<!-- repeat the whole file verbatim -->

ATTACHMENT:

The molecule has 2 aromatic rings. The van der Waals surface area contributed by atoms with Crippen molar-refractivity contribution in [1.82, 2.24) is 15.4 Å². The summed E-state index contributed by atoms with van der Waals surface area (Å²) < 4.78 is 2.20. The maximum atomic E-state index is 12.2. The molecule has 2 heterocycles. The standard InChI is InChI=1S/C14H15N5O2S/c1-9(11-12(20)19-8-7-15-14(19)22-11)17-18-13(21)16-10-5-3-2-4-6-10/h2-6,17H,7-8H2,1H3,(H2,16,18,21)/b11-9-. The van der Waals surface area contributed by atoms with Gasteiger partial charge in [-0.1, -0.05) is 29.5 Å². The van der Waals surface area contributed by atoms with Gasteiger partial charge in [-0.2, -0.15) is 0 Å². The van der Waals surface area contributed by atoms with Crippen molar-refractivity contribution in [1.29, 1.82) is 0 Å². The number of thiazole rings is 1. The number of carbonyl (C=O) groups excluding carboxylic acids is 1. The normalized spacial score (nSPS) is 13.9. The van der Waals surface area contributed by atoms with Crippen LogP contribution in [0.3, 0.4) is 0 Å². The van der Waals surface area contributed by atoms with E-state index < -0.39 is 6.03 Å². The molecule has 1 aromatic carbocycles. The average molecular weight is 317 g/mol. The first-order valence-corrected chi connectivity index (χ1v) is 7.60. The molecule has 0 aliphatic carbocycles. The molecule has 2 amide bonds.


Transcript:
The molecule has 2 aromatic rings. The van der Waals surface area contributed by atoms with Crippen molar-refractivity contribution in [1.82, 2.24) is 15.4 Å². The summed E-state index contributed by atoms with van der Waals surface area (Å²) < 4.78 is 2.20. The maximum atomic E-state index is 12.2. The molecule has 2 heterocycles. The standard InChI is InChI=1S/C14H15N5O2S/c1-9(11-12(20)19-8-7-15-14(19)22-11)17-18-13(21)16-10-5-3-2-4-6-10/h2-6,17H,7-8H2,1H3,(H2,16,18,21)/b11-9-. The van der Waals surface area contributed by atoms with Gasteiger partial charge in [-0.1, -0.05) is 29.5 Å². The van der Waals surface area contributed by atoms with Gasteiger partial charge in [-0.2, -0.15) is 0 Å². The van der Waals surface area contributed by atoms with Crippen molar-refractivity contribution in [1.29, 1.82) is 0 Å². The number of thiazole rings is 1. The number of carbonyl (C=O) groups excluding carboxylic acids is 1. The normalized spacial score (nSPS) is 13.9. The van der Waals surface area contributed by atoms with Crippen LogP contribution in [0.3, 0.4) is 0 Å². The van der Waals surface area contributed by atoms with E-state index < -0.39 is 6.03 Å². The molecule has 1 aromatic carbocycles. The average molecular weight is 317 g/mol. The first-order valence-corrected chi connectivity index (χ1v) is 7.60. The molecule has 0 aliphatic carbocycles. The molecule has 2 amide bonds.